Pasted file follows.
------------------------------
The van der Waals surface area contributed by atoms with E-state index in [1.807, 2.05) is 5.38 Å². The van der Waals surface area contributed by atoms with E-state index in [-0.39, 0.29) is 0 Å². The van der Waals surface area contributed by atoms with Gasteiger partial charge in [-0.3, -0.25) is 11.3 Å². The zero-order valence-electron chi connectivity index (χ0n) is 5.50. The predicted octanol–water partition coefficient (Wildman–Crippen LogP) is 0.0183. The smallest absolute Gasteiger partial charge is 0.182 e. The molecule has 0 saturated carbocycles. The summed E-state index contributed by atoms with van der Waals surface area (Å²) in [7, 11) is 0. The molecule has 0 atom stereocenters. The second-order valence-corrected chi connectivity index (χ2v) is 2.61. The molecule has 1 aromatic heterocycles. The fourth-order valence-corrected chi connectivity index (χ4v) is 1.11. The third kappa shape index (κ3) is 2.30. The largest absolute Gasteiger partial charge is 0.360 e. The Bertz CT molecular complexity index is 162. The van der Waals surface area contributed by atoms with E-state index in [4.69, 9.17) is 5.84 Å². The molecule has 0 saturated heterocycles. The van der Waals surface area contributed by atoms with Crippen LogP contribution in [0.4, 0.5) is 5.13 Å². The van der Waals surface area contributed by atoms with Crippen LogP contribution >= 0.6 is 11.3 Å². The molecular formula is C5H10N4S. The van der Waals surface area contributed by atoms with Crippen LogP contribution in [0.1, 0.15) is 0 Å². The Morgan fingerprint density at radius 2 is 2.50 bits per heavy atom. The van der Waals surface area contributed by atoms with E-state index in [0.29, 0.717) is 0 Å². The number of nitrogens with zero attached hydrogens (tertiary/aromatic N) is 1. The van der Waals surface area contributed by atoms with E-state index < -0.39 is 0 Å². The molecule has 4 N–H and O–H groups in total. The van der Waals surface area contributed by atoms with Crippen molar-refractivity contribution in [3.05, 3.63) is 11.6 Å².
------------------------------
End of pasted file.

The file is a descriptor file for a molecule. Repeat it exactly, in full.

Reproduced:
The van der Waals surface area contributed by atoms with E-state index in [1.807, 2.05) is 5.38 Å². The van der Waals surface area contributed by atoms with E-state index in [-0.39, 0.29) is 0 Å². The van der Waals surface area contributed by atoms with Gasteiger partial charge in [-0.3, -0.25) is 11.3 Å². The zero-order valence-electron chi connectivity index (χ0n) is 5.50. The predicted octanol–water partition coefficient (Wildman–Crippen LogP) is 0.0183. The smallest absolute Gasteiger partial charge is 0.182 e. The molecule has 0 saturated carbocycles. The summed E-state index contributed by atoms with van der Waals surface area (Å²) in [7, 11) is 0. The molecule has 0 atom stereocenters. The second-order valence-corrected chi connectivity index (χ2v) is 2.61. The molecule has 1 aromatic heterocycles. The fourth-order valence-corrected chi connectivity index (χ4v) is 1.11. The third kappa shape index (κ3) is 2.30. The largest absolute Gasteiger partial charge is 0.360 e. The Bertz CT molecular complexity index is 162. The van der Waals surface area contributed by atoms with E-state index in [4.69, 9.17) is 5.84 Å². The molecule has 0 saturated heterocycles. The van der Waals surface area contributed by atoms with Crippen LogP contribution in [0.4, 0.5) is 5.13 Å². The van der Waals surface area contributed by atoms with Crippen LogP contribution >= 0.6 is 11.3 Å². The molecular formula is C5H10N4S. The van der Waals surface area contributed by atoms with Crippen LogP contribution in [0.1, 0.15) is 0 Å². The Morgan fingerprint density at radius 2 is 2.50 bits per heavy atom. The van der Waals surface area contributed by atoms with E-state index in [0.29, 0.717) is 0 Å². The number of nitrogens with zero attached hydrogens (tertiary/aromatic N) is 1. The van der Waals surface area contributed by atoms with E-state index < -0.39 is 0 Å². The molecule has 4 N–H and O–H groups in total. The van der Waals surface area contributed by atoms with Crippen molar-refractivity contribution in [3.05, 3.63) is 11.6 Å².